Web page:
We are lucky in Wales to live in a country so totally diverse. The country’s modern buildings and landscapes are typically defined by the heroic achievements of people through industry. These contrast with gentler expressions of human endeavour, and nowhere so distinctively as amid the slate mining landscape of Blaenau Ffestiniog where, in the 20th century, the magical Italianate village of Portmeirion was created.
Portmeirion was built by the architect Clough Williams-Ellis (known to his peers and followers as ‘Clough’) between 1925 and 1975, before his death in 1978. Clough intended to show how a beautiful site could be developed without spoiling it. He created a landscape of anachronisms: the whole site was an exercise in historic restoration, with many buildings destined for demolition elsewhere dismantled and reconstructed here. The Bristol Colonnade is one of the highlights, towering proud in the Italianate landscape above the main Piazza.
The Colonnade was originally built in 1760 by James Bridges, and stood at the front of a Bristol bathhouse. It was damaged by wartime bombs and had fallen into disrepair when, in 1959, Clough carefully measured and recorded it, following which he disassembled and moved each piece of delicate masonry, transporting them so that they could be re-built in North Wales by his master mason, Mr William Davies. Clough recalls: ‘First to last, in Bristol as well as at Portmeirion, it was almost entirely a matter of high masonry craft, for, having determined its site and fixed its levels, there was little more for me to do but look on, approve and very much admire’.
Donald Insall Associates was invited to inspect the Colonnade following concerns over the condition of the masonry, which is compromised in some areas of the underside of the structure, and at the front.
At present we are unsure if the damage to the front was caused by pollution when the building was in Bristol, or another factor. Historic photos of the building in its original location can help us make some assumptions, but it has been difficult to assess.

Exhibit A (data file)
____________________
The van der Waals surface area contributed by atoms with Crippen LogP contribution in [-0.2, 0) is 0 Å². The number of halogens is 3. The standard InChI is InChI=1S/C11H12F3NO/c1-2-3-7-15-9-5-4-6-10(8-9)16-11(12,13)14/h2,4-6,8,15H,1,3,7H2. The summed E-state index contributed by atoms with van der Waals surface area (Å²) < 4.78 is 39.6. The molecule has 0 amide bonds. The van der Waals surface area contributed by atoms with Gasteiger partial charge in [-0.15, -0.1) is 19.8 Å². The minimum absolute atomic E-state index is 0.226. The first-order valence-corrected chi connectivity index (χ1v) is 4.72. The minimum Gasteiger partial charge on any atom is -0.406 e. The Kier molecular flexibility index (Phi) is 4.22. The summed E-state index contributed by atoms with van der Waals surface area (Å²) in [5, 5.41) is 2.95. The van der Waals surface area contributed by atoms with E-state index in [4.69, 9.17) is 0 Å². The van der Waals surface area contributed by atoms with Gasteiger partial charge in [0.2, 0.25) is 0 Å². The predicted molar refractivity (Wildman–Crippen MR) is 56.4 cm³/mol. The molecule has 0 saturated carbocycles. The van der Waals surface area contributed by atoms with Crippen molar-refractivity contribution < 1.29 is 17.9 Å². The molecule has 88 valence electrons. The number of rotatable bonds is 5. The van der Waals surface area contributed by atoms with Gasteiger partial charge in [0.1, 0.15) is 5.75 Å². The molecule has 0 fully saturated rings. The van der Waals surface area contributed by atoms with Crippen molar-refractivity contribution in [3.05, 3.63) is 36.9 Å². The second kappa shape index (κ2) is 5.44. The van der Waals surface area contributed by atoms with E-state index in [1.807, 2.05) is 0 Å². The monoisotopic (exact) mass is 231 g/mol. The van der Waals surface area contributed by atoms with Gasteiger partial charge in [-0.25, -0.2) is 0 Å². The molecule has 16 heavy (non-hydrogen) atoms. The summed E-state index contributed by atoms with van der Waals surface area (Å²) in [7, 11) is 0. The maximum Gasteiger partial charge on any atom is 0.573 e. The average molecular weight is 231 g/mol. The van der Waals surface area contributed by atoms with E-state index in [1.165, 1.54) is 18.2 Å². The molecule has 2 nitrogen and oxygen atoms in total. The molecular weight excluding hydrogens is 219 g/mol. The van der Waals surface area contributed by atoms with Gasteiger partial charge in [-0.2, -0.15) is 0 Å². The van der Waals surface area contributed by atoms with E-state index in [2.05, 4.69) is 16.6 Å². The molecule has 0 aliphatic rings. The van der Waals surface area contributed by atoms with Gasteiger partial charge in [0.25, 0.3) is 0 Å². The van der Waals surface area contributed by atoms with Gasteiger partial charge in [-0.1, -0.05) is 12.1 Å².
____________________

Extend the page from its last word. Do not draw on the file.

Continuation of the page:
We have been trialling repair and cleaning methods to establish an appropriate conservation approach. Trials have shown that gentle and non-destructive methods of cleaning can be used, undertaken largely by hand. Similarly, some of the pointing mortar is hard, and damaging to the stonework: again, trials have been undertaken to determine the extent to which this mortar can be removed and renewed without damaging the masonry.
Ornaments of time
There are interesting considerations for the next stage of the Colonnade’s conservation. The authenticity of the structure (it was moved from Bristol), and of Portmeirion itself, is multi-layered. It is not easy to define the final approach, as this in turn demands assessment of some complex criteria, namely significance, construction methods and surface appearance. We have taken time to look at and to assess what is special about the identity of the structure and site. The trials have certainly proven conclusive as to how we can go about repairing the structure, but there are many questions to be asked before we proceed. These questions include that of: do we make good, or do we remedy previous errors to make better?
Clough was a master of illusion, delight and deception, but there are problems with how the structure was originally pieced together that mean we have to decide whether to implement corrective measures to remedy the defect, or accept that there will always be ongoing difficulties.
One such example, and forming one of the more significant aspects of the trialling stage, is to investigate the substrate materials of the floor structure. Limited and non-destructive investigation has shown that the substrate has no damp-proof membrane within the concrete plank construction. Consequently, water penetrates through cracks within the concrete deck and causes decay to the stonework below.